Last year around this time, there were those who classified 2009 as “the year of Facebook”, the one in which the site had risen to the top of the most searched terms online, for example, and had begun to assert itself as the most used social network in several countries. Well, all of this is only relatively important compared to this year’s performance.
The unlikely happened and – at least in Experian Hitwise accounts – Facebook has overtaken giants like Google or Yahoo, both as the most visited site and in terms of the most searched terms online.
According to the market research firm, Facebook was, for the first time, the site with the highest number of visits in the US in 2010, surpassing Google and Yahoo’s email service, which occupied the top positions in 2009. In addition to the new title, also strengthened its position as the most searched term in search engines.
In this ranking, expressions related to the service are even responsible for 3.48 percent of all searches (among the 50 most referenced sites), which represents an increase of 207 percent compared to 2009.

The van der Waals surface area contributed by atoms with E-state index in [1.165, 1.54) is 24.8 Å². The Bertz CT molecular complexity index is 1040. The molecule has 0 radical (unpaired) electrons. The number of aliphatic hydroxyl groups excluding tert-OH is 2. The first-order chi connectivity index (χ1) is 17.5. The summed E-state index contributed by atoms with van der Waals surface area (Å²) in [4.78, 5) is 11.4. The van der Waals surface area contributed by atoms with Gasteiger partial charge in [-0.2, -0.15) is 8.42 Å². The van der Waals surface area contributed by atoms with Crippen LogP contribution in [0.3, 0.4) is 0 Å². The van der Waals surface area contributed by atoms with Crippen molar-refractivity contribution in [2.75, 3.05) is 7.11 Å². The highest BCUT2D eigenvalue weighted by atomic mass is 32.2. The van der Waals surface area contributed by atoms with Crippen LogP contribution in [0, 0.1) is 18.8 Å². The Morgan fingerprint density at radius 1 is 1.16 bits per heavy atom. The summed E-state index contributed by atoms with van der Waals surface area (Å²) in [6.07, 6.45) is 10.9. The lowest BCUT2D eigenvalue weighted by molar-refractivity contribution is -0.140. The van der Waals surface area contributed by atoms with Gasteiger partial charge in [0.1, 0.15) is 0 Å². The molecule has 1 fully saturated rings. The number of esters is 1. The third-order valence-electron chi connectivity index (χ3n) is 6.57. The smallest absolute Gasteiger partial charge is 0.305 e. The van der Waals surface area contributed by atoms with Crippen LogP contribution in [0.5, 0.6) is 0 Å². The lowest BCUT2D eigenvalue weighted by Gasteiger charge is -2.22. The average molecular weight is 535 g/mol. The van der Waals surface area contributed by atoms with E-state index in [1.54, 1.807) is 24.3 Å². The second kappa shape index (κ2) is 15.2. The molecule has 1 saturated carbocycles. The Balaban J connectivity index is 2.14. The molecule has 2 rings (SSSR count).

In addition to the word “facebook”, the expressions “facebook login”, which rose from the ninth place on the table to the second, and “www.facebook.com” have also been included in the list of the ten most searched terms this year. The table also includes terms such as “youtube”, in the third position, “craiglist”, in fourth place, or “ebay”, in fifth.
In the analysis by the number of visitors, the study reveals that Facebook added, between January and November, 8.93 percent of accesses, while Google stood at 7.19 percent. Yahoo’s email went from second to third, with 3.30 percent of visits and YouTube comes in fourth with 2.65 percent.
Still, if you add visitors to the various sites of the search giant, Google remains the leader, with 9.85 percent of accesses on its own, against 8.93 percent of the social network. Yahoo accounts for 8.12 percent of visits.
Experian Hitwise also clarifies that the ten most visited sites are responsible for 33 percent of all websites accessed between January and November this year – a figure 12 percent higher than their “weight” in 2009.